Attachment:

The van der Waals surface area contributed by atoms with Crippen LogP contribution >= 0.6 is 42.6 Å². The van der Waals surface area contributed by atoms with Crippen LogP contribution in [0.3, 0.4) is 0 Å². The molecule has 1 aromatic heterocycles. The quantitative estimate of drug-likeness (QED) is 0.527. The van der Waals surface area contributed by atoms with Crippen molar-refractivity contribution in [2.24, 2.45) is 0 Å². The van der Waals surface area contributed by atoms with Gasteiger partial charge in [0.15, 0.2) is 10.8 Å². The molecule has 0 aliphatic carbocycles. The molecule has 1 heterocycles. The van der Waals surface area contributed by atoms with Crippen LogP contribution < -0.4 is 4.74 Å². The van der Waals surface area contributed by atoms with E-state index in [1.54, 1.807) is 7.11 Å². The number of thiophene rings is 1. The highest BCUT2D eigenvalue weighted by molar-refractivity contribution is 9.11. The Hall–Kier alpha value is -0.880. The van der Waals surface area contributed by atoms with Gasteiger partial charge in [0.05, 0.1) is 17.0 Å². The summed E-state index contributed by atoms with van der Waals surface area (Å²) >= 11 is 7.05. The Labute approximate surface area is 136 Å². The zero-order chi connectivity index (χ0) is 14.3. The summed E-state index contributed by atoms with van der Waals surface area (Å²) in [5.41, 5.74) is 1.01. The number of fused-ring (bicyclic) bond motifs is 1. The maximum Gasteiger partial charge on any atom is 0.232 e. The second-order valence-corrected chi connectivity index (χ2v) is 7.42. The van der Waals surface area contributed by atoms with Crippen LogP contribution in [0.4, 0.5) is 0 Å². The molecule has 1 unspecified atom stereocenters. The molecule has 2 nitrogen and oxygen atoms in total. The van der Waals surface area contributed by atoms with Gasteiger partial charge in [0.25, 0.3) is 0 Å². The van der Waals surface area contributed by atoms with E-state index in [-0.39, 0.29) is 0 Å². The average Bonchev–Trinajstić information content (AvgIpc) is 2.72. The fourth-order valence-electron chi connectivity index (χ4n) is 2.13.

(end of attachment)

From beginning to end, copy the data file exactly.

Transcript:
The van der Waals surface area contributed by atoms with Crippen LogP contribution >= 0.6 is 42.6 Å². The van der Waals surface area contributed by atoms with Crippen LogP contribution in [0.3, 0.4) is 0 Å². The molecule has 1 aromatic heterocycles. The quantitative estimate of drug-likeness (QED) is 0.527. The van der Waals surface area contributed by atoms with Crippen molar-refractivity contribution in [2.24, 2.45) is 0 Å². The van der Waals surface area contributed by atoms with Gasteiger partial charge in [0.15, 0.2) is 10.8 Å². The molecule has 0 aliphatic carbocycles. The molecule has 1 heterocycles. The van der Waals surface area contributed by atoms with Crippen LogP contribution < -0.4 is 4.74 Å². The van der Waals surface area contributed by atoms with E-state index in [1.54, 1.807) is 7.11 Å². The number of thiophene rings is 1. The highest BCUT2D eigenvalue weighted by molar-refractivity contribution is 9.11. The Hall–Kier alpha value is -0.880. The van der Waals surface area contributed by atoms with Gasteiger partial charge in [0.05, 0.1) is 17.0 Å². The summed E-state index contributed by atoms with van der Waals surface area (Å²) >= 11 is 7.05. The Labute approximate surface area is 136 Å². The zero-order chi connectivity index (χ0) is 14.3. The summed E-state index contributed by atoms with van der Waals surface area (Å²) in [5.41, 5.74) is 1.01. The number of fused-ring (bicyclic) bond motifs is 1. The maximum Gasteiger partial charge on any atom is 0.232 e. The second-order valence-corrected chi connectivity index (χ2v) is 7.42. The van der Waals surface area contributed by atoms with Crippen LogP contribution in [0.4, 0.5) is 0 Å². The molecule has 1 unspecified atom stereocenters. The molecule has 2 nitrogen and oxygen atoms in total. The van der Waals surface area contributed by atoms with Gasteiger partial charge in [0.25, 0.3) is 0 Å². The van der Waals surface area contributed by atoms with E-state index in [-0.39, 0.29) is 0 Å². The average Bonchev–Trinajstić information content (AvgIpc) is 2.72. The fourth-order valence-electron chi connectivity index (χ4n) is 2.13.